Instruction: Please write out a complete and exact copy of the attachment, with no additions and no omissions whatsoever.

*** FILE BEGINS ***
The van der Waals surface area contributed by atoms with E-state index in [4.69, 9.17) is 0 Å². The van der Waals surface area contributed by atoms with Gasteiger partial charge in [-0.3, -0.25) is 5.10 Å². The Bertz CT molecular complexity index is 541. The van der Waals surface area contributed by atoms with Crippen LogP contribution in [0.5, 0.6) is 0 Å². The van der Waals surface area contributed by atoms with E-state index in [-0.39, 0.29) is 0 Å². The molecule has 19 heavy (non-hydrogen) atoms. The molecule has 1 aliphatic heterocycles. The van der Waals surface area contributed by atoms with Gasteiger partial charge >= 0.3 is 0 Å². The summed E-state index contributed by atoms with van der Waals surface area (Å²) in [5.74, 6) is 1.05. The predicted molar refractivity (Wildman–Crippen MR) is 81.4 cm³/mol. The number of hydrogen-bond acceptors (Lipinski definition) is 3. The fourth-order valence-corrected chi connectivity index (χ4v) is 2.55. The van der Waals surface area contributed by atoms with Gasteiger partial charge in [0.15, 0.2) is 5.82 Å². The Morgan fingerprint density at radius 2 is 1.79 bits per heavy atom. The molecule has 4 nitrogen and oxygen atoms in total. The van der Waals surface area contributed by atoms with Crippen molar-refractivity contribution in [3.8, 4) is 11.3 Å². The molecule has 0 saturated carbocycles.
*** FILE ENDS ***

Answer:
The van der Waals surface area contributed by atoms with E-state index in [4.69, 9.17) is 0 Å². The van der Waals surface area contributed by atoms with Gasteiger partial charge in [-0.3, -0.25) is 5.10 Å². The Bertz CT molecular complexity index is 541. The van der Waals surface area contributed by atoms with Crippen LogP contribution in [0.5, 0.6) is 0 Å². The van der Waals surface area contributed by atoms with E-state index in [-0.39, 0.29) is 0 Å². The molecule has 19 heavy (non-hydrogen) atoms. The molecule has 1 aliphatic heterocycles. The van der Waals surface area contributed by atoms with Gasteiger partial charge >= 0.3 is 0 Å². The summed E-state index contributed by atoms with van der Waals surface area (Å²) in [5.74, 6) is 1.05. The predicted molar refractivity (Wildman–Crippen MR) is 81.4 cm³/mol. The number of hydrogen-bond acceptors (Lipinski definition) is 3. The fourth-order valence-corrected chi connectivity index (χ4v) is 2.55. The van der Waals surface area contributed by atoms with Gasteiger partial charge in [0.15, 0.2) is 5.82 Å². The Morgan fingerprint density at radius 2 is 1.79 bits per heavy atom. The molecule has 4 nitrogen and oxygen atoms in total. The van der Waals surface area contributed by atoms with Crippen molar-refractivity contribution in [3.8, 4) is 11.3 Å². The molecule has 0 saturated carbocycles.